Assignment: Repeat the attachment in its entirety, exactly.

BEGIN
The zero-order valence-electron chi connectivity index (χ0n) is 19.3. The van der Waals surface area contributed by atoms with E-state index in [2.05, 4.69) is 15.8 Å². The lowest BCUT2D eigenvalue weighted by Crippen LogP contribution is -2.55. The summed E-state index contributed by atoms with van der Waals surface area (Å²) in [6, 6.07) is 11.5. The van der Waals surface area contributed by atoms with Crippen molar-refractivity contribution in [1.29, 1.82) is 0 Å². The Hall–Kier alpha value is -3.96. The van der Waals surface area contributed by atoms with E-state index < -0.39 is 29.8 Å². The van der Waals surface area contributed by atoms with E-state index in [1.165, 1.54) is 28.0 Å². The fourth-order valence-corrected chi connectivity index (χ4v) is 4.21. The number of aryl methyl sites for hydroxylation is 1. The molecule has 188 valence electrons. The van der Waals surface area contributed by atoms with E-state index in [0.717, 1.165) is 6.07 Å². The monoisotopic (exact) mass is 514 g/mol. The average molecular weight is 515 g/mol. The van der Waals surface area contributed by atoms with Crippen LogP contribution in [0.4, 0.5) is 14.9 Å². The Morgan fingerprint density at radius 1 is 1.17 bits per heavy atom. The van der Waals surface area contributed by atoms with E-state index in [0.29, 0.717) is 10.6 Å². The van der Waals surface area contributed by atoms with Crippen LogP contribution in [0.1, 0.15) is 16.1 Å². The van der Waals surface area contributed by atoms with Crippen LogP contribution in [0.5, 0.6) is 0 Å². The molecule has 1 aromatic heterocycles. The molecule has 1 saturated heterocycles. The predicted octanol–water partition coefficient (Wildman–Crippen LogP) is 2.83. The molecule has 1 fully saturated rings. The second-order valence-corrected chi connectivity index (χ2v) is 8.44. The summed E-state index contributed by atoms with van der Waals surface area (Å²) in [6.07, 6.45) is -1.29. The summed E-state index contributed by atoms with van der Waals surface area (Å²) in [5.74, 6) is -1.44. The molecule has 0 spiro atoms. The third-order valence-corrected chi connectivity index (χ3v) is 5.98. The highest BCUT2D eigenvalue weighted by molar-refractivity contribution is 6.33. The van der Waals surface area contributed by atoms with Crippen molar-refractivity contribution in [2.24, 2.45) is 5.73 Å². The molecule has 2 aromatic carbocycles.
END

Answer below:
The zero-order valence-electron chi connectivity index (χ0n) is 19.3. The van der Waals surface area contributed by atoms with E-state index in [2.05, 4.69) is 15.8 Å². The lowest BCUT2D eigenvalue weighted by Crippen LogP contribution is -2.55. The summed E-state index contributed by atoms with van der Waals surface area (Å²) in [6, 6.07) is 11.5. The van der Waals surface area contributed by atoms with Crippen molar-refractivity contribution in [1.29, 1.82) is 0 Å². The Hall–Kier alpha value is -3.96. The van der Waals surface area contributed by atoms with E-state index < -0.39 is 29.8 Å². The van der Waals surface area contributed by atoms with E-state index in [1.165, 1.54) is 28.0 Å². The fourth-order valence-corrected chi connectivity index (χ4v) is 4.21. The number of aryl methyl sites for hydroxylation is 1. The molecule has 188 valence electrons. The van der Waals surface area contributed by atoms with E-state index in [0.717, 1.165) is 6.07 Å². The monoisotopic (exact) mass is 514 g/mol. The average molecular weight is 515 g/mol. The van der Waals surface area contributed by atoms with Crippen LogP contribution in [0.4, 0.5) is 14.9 Å². The Morgan fingerprint density at radius 1 is 1.17 bits per heavy atom. The van der Waals surface area contributed by atoms with E-state index in [0.29, 0.717) is 10.6 Å². The van der Waals surface area contributed by atoms with Crippen LogP contribution in [0.1, 0.15) is 16.1 Å². The van der Waals surface area contributed by atoms with Crippen LogP contribution in [0.5, 0.6) is 0 Å². The molecule has 1 aromatic heterocycles. The molecule has 1 saturated heterocycles. The predicted octanol–water partition coefficient (Wildman–Crippen LogP) is 2.83. The molecule has 1 fully saturated rings. The second-order valence-corrected chi connectivity index (χ2v) is 8.44. The summed E-state index contributed by atoms with van der Waals surface area (Å²) in [6.07, 6.45) is -1.29. The summed E-state index contributed by atoms with van der Waals surface area (Å²) in [5.74, 6) is -1.44. The molecule has 0 spiro atoms. The third-order valence-corrected chi connectivity index (χ3v) is 5.98. The highest BCUT2D eigenvalue weighted by molar-refractivity contribution is 6.33. The van der Waals surface area contributed by atoms with Crippen molar-refractivity contribution in [2.24, 2.45) is 5.73 Å². The molecule has 2 aromatic carbocycles.